Tavener’s Tales 5 Bond and the dawn of new technology 

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Living faster than 007 — that’s ROGER TAVENER on the GoldenEye film set in Jamaica

IT’S midnight and 16 juicy Jamaican hookers are sitting on the lawn of my beach-front villa at the Sans Souci resort in Ocho Rios, Jamaica.

They’re getting stuck in to 32 ready-rolled joints and eight bottles of Blue Mountain rum. 

I’m squinting through the blinds of a colleague’s neighbouring bungalow, not daring to go home.

I did explain to the police: “No sex please, we’re British.”

What happened is that we’re on the set of GoldenEye, a feature movie about Bond creator Ian Fleming, and, towards the end of the trip, are enticed into a very loud (and scary) bar which turns out to be the local cops’ boozer.

I’m not a gambler, but stick a few local dollars into a one-armed bandit and win six-times the jackpot. The fucking thing keeps coughing-up. It’s the equivalent of a month’s police salary. It goes quiet. Everybody’s watching.

No use to me. I’m leaving in a few days. 

So, for the first (and last)  time in my life, I utter the immortal words: “Drinks all round.”  And until the dough runs out. Which took all bloody night …

The next day the police chief turns up for a chat. He discusses my largesse which led to his police force turning up sleepless and still drunk from the night before. I fear the worst.

He insists I accept his offer of two girls each and ganja and booze for myself and seven colleagues to party with on our last night in town.

I say that’s very nice, but we don’t really do that kind of stuff. Although we could have a drink with the girls and discuss the local culture and history.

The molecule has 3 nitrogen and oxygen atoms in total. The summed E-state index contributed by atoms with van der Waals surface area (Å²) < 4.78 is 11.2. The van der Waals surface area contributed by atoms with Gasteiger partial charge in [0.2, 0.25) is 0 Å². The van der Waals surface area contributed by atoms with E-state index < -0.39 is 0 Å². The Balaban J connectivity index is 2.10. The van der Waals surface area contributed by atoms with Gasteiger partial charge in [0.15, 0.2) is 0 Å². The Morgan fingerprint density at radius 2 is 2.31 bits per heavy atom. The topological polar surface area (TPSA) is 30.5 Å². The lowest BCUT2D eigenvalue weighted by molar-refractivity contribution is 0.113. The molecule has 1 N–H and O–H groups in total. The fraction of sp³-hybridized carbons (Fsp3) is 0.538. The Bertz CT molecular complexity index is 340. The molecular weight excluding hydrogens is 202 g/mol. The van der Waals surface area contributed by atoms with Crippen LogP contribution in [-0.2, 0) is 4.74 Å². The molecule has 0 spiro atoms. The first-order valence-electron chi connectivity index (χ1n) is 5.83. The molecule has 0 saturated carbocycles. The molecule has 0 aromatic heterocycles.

“That would be an insult to the women,” he says firmly.

So, here they are camped on my bit of private beach waiting for some action. Which never happens.

Ursula Andress in Dr. No

It’s been a zany trip; the kind of experience that only happens in the Caribbean.

On the first filming day I run out of fags and go to a shack-bar above the beach made famous by Ursula Andress when she walked out of the surf in Dr No. I also want a drink.

It’s now upmarket James Bond Bay. But then, when Bob Marley owned Fleming’s old Home, Goldeneye, at the end of the 80s, it was a seriously dangerous place. 

White bloke with a wallet and all these Yardie dudes with guns in their back pockets.

A kid, no more than 15, comes up and says I need him as protection. He shows me his revolver. Everyone’s got a gun but me.

Even a kid’s got to make a living. So OK. Little Leon becomes my minder. He knows ALL the good places and drivers. He proves to be a Godsend.

So I’m safe. First rules of foreign news coverage. Get a good base, a trusty local gofer and tip well (they’ll keep you alive if you keep tipping; you’re worth more alive than dead. But don’t tell them when you’re leaving).

Two days later. It’s 2am and I’m in the San Souci beach bar writing my debut story on the world’s first laptop, a very plasticky Tandy. And I’m worried this could be a major waste of time if the words vanish.

I like to think it was all very Hemingway-esque; crumpled suit, fag in mouth, bottle of vodka within arms-length, surrounded by a glamorous gaggle of American college girls on spring-break fascinated by my machine and that I was writing for the world’s top newspaper. This was sexy new technology writ large.